Attorneys representing the family of an Indiana toddler who fell to her death from a Royal Caribbean cruise ship in July say their recent inspection of the scene proves the cruise line is lying to the court.
Earlier this month, Royal Caribbean filed a motion to dismiss the civil case holding them responsible, claiming that Chloe Wiegand’s death was solely caused by the “reckless and irresponsible” actions of her grandfather, Salvatore “Sam” Anello.
The cruise line maintains that Anello was aware that the window Chloe fell from was open. Royal Caribbean says surveillance video shows Anello leaning out of the open window for about eight seconds before he lifted his granddaughter.
The cruise line says Anello held the child out of the open window for 34 seconds before he lost his grip.
In their response to Royal Caribbean’s motion, the Wiegand family attorneys say a ship inspection they conducted on Jan. 10 “proved to be a game-changer, definitively revealing Royal Caribbean’s deception to this court within its motion to dismiss.”
“All in all, Royal Caribbean has filed with this court inaccurate and deceptive CCTV video and a demonstrably false narrative in order to further Royal Caribbean’s interests, rather than the truth; while at the same time defaming Mr. Anello and irresponsibly causing further irreparable harm to the Plaintiffs, a family in severe distress,” wrote Michael Winkleman, an attorney representing the Wiegand family in the civil case.
According to court documents, Winkleman and his team carried out a one-day inspection of the ship, Freedom of the Seas.
In the report, Winkleman says that his team found 13 cameras on the ship in the area of the incident, but Royal Caribbean only shared two angles, which the attorneys say show “deceptive angles of the incident.” The attorneys have since filed a motion to compel Royal Caribbean to produce all the footage from the other cameras in the area.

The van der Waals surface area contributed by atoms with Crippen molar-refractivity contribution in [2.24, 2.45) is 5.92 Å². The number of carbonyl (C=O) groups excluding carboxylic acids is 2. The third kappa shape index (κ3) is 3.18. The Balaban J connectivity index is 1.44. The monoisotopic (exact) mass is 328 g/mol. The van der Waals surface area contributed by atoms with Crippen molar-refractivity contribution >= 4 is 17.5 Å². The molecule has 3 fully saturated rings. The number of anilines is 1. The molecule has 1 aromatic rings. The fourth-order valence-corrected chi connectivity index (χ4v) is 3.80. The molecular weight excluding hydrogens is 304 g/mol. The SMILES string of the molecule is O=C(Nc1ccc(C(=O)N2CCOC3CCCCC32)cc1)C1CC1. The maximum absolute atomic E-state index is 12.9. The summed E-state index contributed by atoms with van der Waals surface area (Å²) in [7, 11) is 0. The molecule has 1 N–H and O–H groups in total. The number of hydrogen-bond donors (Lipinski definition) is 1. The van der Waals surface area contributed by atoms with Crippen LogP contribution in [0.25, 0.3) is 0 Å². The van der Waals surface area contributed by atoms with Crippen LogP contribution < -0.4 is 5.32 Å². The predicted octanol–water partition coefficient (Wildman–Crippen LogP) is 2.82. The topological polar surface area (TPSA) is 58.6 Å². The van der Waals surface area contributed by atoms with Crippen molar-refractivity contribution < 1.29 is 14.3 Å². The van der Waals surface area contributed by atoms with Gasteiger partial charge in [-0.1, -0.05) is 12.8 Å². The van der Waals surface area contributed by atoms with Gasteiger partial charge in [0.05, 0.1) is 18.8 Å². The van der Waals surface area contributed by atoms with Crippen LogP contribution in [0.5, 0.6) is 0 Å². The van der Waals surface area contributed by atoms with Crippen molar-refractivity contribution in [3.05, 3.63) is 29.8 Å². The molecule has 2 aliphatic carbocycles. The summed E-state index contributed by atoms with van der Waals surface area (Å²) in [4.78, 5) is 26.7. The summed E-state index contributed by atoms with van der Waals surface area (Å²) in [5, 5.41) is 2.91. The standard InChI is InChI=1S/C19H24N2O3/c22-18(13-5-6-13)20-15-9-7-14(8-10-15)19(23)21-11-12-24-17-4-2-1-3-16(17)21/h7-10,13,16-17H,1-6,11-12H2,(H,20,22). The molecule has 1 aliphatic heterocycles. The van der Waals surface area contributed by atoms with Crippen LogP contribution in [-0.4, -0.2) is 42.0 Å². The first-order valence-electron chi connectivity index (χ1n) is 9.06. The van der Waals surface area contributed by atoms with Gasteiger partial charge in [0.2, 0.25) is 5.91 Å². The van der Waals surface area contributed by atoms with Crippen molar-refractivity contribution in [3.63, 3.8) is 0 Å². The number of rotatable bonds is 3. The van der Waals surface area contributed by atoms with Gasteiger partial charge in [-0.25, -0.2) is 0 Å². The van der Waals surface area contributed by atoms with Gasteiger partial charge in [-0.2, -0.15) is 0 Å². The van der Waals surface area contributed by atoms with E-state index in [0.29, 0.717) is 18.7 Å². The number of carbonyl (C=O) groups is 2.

Using a man of Anello’s height and stature to conduct a reenactment, Winkleman’s team took measurements to see if the scenario could have played out the way Royal Caribbean claims.
Attorneys for the Wiegand family say it would have been physically impossible for Anello to lean his head out of the window, and then hold Chloe out of the window from his position.
“In order to even touch the subject window with the very top of his head, Plaintiffs’ counsel had to lift his feet at least seven inches off the ground,” Winkleman writes.
Winkleman’s filing says that during their inspection of the ship, it was determined that the inside edge of the handrail was 19 inches from the window opening.
“To have physically held Chloe out the window, Mr. Anello would have required much longer arms than he had,” Winkleman writes. “Chloe only fell when Mr. Anello tragically leaned her forward to bang on what he believed was a fixed glass panel – as they had done many times before at Chloe’s brother’s hockey games.”
Royal Caribbean has not responded to a request for comment from the IndyStar, part of the USA TODAY Network.
Winkleman let an IndyStar reporter and editor review Royal Caribbean surveillance footage that showed the toddler’s fall.
The video shows the toddler following her grandfather toward the big windows. Anello is seen leaning over an interior railing in front of the windows.
The video shows Anello lifting Chloe onto the railing. In an instant, she’s gone.
In a separate criminal case, prosecutors in Puerto Rico have charged Anello with negligent homicide in Chloe’s death. If convicted, the charge carries a maximum sentence of three years in prison.
Anello “negligently exposed the child to the abyss through a window on the 11th floor of the cruise ship,” the Puerto Rican Department of Justice said in an Oct. 28 news release.
IndyStar reporter Vic Ryckaert contributed to this story.
Call IndyStar reporter Justin L. Mack at 317-444-6138. Follow him on Twitter: @justinlmack.
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This article originally appeared on Indianapolis Star: Royal Caribbean accused of lying about toddler’s fatal fall